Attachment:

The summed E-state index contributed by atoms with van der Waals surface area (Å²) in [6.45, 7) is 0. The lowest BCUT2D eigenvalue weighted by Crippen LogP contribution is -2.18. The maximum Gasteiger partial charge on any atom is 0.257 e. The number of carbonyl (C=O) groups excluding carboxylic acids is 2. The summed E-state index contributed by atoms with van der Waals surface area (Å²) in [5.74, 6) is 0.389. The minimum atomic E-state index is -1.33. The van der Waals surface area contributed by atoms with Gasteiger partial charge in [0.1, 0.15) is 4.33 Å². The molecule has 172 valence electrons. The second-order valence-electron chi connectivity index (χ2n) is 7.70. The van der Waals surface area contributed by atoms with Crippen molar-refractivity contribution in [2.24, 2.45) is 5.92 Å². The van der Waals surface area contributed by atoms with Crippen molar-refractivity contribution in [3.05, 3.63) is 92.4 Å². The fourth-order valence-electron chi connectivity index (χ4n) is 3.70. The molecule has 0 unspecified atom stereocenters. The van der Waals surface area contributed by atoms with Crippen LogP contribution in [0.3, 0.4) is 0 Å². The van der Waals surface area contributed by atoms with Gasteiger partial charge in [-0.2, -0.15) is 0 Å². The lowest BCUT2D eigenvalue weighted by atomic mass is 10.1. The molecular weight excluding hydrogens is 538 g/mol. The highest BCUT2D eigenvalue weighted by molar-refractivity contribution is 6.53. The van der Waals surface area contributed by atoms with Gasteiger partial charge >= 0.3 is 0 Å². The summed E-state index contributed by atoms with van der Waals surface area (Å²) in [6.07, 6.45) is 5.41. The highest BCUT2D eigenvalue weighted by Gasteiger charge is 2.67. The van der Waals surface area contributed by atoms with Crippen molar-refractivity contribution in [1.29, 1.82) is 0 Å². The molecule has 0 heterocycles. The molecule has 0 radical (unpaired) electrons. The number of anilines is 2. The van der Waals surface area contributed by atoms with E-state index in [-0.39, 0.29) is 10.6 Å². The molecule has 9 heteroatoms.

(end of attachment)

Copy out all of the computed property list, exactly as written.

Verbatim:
The summed E-state index contributed by atoms with van der Waals surface area (Å²) in [6.45, 7) is 0. The lowest BCUT2D eigenvalue weighted by Crippen LogP contribution is -2.18. The maximum Gasteiger partial charge on any atom is 0.257 e. The number of carbonyl (C=O) groups excluding carboxylic acids is 2. The summed E-state index contributed by atoms with van der Waals surface area (Å²) in [5.74, 6) is 0.389. The minimum atomic E-state index is -1.33. The van der Waals surface area contributed by atoms with Gasteiger partial charge in [0.1, 0.15) is 4.33 Å². The molecule has 172 valence electrons. The second-order valence-electron chi connectivity index (χ2n) is 7.70. The van der Waals surface area contributed by atoms with Crippen molar-refractivity contribution in [2.24, 2.45) is 5.92 Å². The van der Waals surface area contributed by atoms with Crippen molar-refractivity contribution in [3.05, 3.63) is 92.4 Å². The fourth-order valence-electron chi connectivity index (χ4n) is 3.70. The molecule has 0 unspecified atom stereocenters. The van der Waals surface area contributed by atoms with Crippen LogP contribution in [0.3, 0.4) is 0 Å². The van der Waals surface area contributed by atoms with Gasteiger partial charge in [-0.2, -0.15) is 0 Å². The lowest BCUT2D eigenvalue weighted by atomic mass is 10.1. The molecular weight excluding hydrogens is 538 g/mol. The highest BCUT2D eigenvalue weighted by molar-refractivity contribution is 6.53. The van der Waals surface area contributed by atoms with Gasteiger partial charge >= 0.3 is 0 Å². The summed E-state index contributed by atoms with van der Waals surface area (Å²) in [6.07, 6.45) is 5.41. The highest BCUT2D eigenvalue weighted by Gasteiger charge is 2.67. The van der Waals surface area contributed by atoms with Crippen molar-refractivity contribution in [1.29, 1.82) is 0 Å². The molecule has 0 heterocycles. The molecule has 0 radical (unpaired) electrons. The number of anilines is 2. The van der Waals surface area contributed by atoms with E-state index in [-0.39, 0.29) is 10.6 Å². The molecule has 9 heteroatoms.